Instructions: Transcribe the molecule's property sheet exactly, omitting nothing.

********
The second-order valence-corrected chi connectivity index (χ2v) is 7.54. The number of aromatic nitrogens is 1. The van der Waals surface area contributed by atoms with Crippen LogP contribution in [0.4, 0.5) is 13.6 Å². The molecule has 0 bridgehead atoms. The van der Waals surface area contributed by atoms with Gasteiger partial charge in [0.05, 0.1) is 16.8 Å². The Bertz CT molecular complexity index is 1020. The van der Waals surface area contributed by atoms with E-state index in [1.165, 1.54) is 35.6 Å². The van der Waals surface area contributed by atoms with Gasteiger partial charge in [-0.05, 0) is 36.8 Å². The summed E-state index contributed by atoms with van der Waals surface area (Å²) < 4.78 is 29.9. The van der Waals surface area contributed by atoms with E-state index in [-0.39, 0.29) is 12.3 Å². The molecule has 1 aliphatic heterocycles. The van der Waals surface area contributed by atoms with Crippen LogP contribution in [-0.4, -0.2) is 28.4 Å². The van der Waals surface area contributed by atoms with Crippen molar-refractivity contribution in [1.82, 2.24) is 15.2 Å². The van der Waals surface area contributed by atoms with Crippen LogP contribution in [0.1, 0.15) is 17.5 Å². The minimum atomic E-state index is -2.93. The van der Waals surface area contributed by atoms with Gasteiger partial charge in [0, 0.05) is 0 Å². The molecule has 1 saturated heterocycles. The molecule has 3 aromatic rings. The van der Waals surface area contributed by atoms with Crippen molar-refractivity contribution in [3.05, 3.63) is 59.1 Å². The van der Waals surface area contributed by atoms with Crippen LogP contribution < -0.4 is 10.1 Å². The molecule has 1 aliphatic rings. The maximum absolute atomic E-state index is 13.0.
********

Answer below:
The second-order valence-corrected chi connectivity index (χ2v) is 7.54. The number of aromatic nitrogens is 1. The van der Waals surface area contributed by atoms with Crippen LogP contribution in [0.4, 0.5) is 13.6 Å². The molecule has 0 bridgehead atoms. The van der Waals surface area contributed by atoms with Gasteiger partial charge in [0.05, 0.1) is 16.8 Å². The Bertz CT molecular complexity index is 1020. The van der Waals surface area contributed by atoms with E-state index in [1.165, 1.54) is 35.6 Å². The van der Waals surface area contributed by atoms with Gasteiger partial charge in [-0.05, 0) is 36.8 Å². The summed E-state index contributed by atoms with van der Waals surface area (Å²) < 4.78 is 29.9. The van der Waals surface area contributed by atoms with E-state index in [-0.39, 0.29) is 12.3 Å². The molecule has 1 aliphatic heterocycles. The van der Waals surface area contributed by atoms with Crippen LogP contribution in [-0.4, -0.2) is 28.4 Å². The van der Waals surface area contributed by atoms with Crippen molar-refractivity contribution in [1.82, 2.24) is 15.2 Å². The van der Waals surface area contributed by atoms with Crippen LogP contribution in [0.1, 0.15) is 17.5 Å². The minimum atomic E-state index is -2.93. The van der Waals surface area contributed by atoms with Gasteiger partial charge in [0, 0.05) is 0 Å². The molecule has 1 saturated heterocycles. The molecule has 3 aromatic rings. The van der Waals surface area contributed by atoms with Crippen molar-refractivity contribution in [3.05, 3.63) is 59.1 Å². The van der Waals surface area contributed by atoms with Crippen LogP contribution < -0.4 is 10.1 Å². The molecule has 1 aliphatic rings. The maximum absolute atomic E-state index is 13.0.